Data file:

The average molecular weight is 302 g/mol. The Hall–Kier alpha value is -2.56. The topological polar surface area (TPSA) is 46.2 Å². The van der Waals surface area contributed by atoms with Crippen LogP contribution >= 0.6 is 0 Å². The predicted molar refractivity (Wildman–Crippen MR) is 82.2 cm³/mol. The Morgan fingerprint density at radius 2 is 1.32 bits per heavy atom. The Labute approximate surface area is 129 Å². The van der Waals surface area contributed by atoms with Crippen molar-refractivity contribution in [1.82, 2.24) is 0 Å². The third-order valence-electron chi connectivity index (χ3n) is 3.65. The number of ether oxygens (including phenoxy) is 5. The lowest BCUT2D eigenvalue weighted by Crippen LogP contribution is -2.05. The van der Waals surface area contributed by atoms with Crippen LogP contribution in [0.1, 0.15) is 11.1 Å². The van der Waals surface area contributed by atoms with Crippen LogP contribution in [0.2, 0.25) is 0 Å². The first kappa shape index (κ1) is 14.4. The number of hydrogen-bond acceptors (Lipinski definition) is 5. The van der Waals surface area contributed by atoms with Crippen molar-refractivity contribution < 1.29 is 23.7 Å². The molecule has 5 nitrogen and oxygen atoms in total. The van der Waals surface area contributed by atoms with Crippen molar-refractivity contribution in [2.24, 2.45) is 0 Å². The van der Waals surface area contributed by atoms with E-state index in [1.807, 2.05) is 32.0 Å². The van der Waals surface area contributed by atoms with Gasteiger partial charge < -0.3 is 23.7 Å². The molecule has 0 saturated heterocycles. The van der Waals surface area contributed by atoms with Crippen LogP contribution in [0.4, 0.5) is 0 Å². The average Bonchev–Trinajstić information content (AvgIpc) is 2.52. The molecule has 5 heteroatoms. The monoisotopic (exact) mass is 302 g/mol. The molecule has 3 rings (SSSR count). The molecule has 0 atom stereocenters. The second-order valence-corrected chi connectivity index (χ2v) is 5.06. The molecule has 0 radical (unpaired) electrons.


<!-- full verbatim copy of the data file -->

The average molecular weight is 302 g/mol. The Hall–Kier alpha value is -2.56. The topological polar surface area (TPSA) is 46.2 Å². The van der Waals surface area contributed by atoms with Crippen LogP contribution >= 0.6 is 0 Å². The predicted molar refractivity (Wildman–Crippen MR) is 82.2 cm³/mol. The Morgan fingerprint density at radius 2 is 1.32 bits per heavy atom. The Labute approximate surface area is 129 Å². The van der Waals surface area contributed by atoms with Crippen molar-refractivity contribution in [1.82, 2.24) is 0 Å². The third-order valence-electron chi connectivity index (χ3n) is 3.65. The number of ether oxygens (including phenoxy) is 5. The lowest BCUT2D eigenvalue weighted by Crippen LogP contribution is -2.05. The van der Waals surface area contributed by atoms with Crippen LogP contribution in [0.1, 0.15) is 11.1 Å². The van der Waals surface area contributed by atoms with Crippen LogP contribution in [0.2, 0.25) is 0 Å². The first kappa shape index (κ1) is 14.4. The number of hydrogen-bond acceptors (Lipinski definition) is 5. The van der Waals surface area contributed by atoms with Crippen molar-refractivity contribution < 1.29 is 23.7 Å². The molecule has 5 nitrogen and oxygen atoms in total. The van der Waals surface area contributed by atoms with Crippen molar-refractivity contribution in [2.24, 2.45) is 0 Å². The van der Waals surface area contributed by atoms with E-state index in [1.807, 2.05) is 32.0 Å². The van der Waals surface area contributed by atoms with Gasteiger partial charge < -0.3 is 23.7 Å². The molecule has 0 saturated heterocycles. The van der Waals surface area contributed by atoms with Crippen LogP contribution in [0.4, 0.5) is 0 Å². The average Bonchev–Trinajstić information content (AvgIpc) is 2.52. The molecule has 5 heteroatoms. The monoisotopic (exact) mass is 302 g/mol. The molecule has 3 rings (SSSR count). The molecule has 0 atom stereocenters. The second-order valence-corrected chi connectivity index (χ2v) is 5.06. The molecule has 0 radical (unpaired) electrons.